Ruben Gonzalez


Professor of Chemistry Ruben Gonzalez was developing his lectures for his first semester teaching Frontiers of Science when the COVID-19 pandemic hit. His original plans for a unit called “Molecules and Life” were shelved; his debut Core experience this fall will now focus on the coronavirus. “I’m teaching the molecular basis of how the virus infects cells, how the disease progresses and how one develops a vaccine or a drug — all from the chemist’s point of view,” he says. “I think everyone is really excited.”

The enthusiasm is not surprising coming from Gonzalez, who says that chemistry is his “heart and brain.” He teaches general and honors-level chemistry to first-years, but his primary focus is biophysical chemistry and the study of biomolecular structure and function; as the founder and principal investigator of The Gonzalez Laboratory, he works with undergraduate, graduate and postdoctoral research scientists from different disciplines — chemists, biologists, physicists and computer scientists — conducting biomedical research into the molecular mechanisms of gene expression, antibiotic activity and resistance, and cancer. They are currently developing projects related to coronavirus and COVID-19.

“The lab has a life of its own,” Gonzalez says. “In pre-pandemic times, there was a social component to our lab work — researchers would analyze data or work on manuscripts together, or sometimes just hang out discussing the latest results over coffee. That’s gone. Now we work in shifts, and you can only be there if you’re actively working on an experiment. Masks, gloves and eye protection the whole time. We have to be really efficient and safe.”

Gonzalez fell in love with science as a teenager in Miami, after a particularly great high school teacher introduced him to chemistry. “She taught chemistry through the eyes of a biologist,” Gonzalez says. “It was really impactful. It’s informed all the science I’ve done since then.”

He caught the research bug at Florida International University, and put off his graduation so he could spend another year working in a lab. His mentor there encouraged him to go to graduate school, and he got his Ph.D. in biophysical chemistry from UC Berkeley in 2000.

While doing his post-doc at Stanford, Gonzalez got involved in a new area of study that used advanced microscopes to look at single molecules. “I had access to these wonderful instruments that at the time existed in only five or six labs in the world,” he says. Gonzalez became one of a small number of people who could build and use these microscopes; that ability is what brought him to Columbia. “My future colleagues appreciated that I was doing this cutting-edge, molecular-level biochemistry that belonged in a chemistry department,” Gonzalez says. He started as an assistant professor and launched the Gonzalez Lab at Columbia in 2006.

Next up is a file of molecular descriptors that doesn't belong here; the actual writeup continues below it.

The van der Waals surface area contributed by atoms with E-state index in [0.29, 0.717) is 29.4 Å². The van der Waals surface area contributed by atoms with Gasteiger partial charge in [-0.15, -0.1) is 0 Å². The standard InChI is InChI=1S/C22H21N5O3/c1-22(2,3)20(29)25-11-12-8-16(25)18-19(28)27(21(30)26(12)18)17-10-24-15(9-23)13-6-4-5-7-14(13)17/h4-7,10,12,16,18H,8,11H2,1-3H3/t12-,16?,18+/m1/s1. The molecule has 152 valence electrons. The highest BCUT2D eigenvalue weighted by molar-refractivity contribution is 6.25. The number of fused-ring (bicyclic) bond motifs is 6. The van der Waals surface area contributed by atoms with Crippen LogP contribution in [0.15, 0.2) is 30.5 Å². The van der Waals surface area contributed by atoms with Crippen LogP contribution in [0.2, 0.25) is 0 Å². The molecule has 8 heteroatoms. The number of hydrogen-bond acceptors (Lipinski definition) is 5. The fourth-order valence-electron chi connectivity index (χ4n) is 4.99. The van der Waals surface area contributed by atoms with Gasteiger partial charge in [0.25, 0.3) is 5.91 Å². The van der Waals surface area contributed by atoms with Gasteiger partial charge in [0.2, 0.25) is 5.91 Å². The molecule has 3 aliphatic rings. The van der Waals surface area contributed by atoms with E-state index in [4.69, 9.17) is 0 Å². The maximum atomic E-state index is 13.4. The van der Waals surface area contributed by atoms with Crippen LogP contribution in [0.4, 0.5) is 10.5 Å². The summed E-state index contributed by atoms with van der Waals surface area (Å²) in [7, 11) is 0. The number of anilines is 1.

In addition to his research, Gonzalez takes his role as an educator very seriously. “I had such fantastic mentors, people who had an incredible influence on my education and my research,” he says. “I was given the room to grow and learn, and I was always pointed in the right direction. I strive to do the same for my own students.”

Students need opportunities as well as mentorship, and increasing the diversity of STEM is also important to Gonzalez. As a first-generation Cuban-American who grew in an immigrant household and community, he says he struggled with issues he is now trying to address, such as an overreliance on standardized test scores for admission to academic programs and advanced courses. “I didn’t do as well as I thought I needed to on my GRE, and I figured I was sunk,” he admits. Nonetheless, some of the admissions committees saw past his test score. “So now I feel like it’s my responsibility to point out that the GRE is not the only metric, that we shouldn’t exclude students like me. All of my work is grounded in an awareness of systematic ways we take exclusionary positions — as a faculty, as a department, as an institution — and what we can do to address that.

“George Floyd’s murder and everything that’s happened since then has just amplified that,” he continues. “I really do feel like we have a moment right now, and it feels different this time. ere’s an opportunity to do something transformative. For years it’s felt like we’ve been chipping away at one little thing at a time. Now I feel like we can roll in the trucks and do something significant.”

Gonzalez lives in Riverdale with his wife and two children; he enjoys cycling, running, and camping with his family. He also likes to cook, and grows his own vegetables in their small backyard. He especially loves cooking Cuban food, he says. “I’m true to my roots!”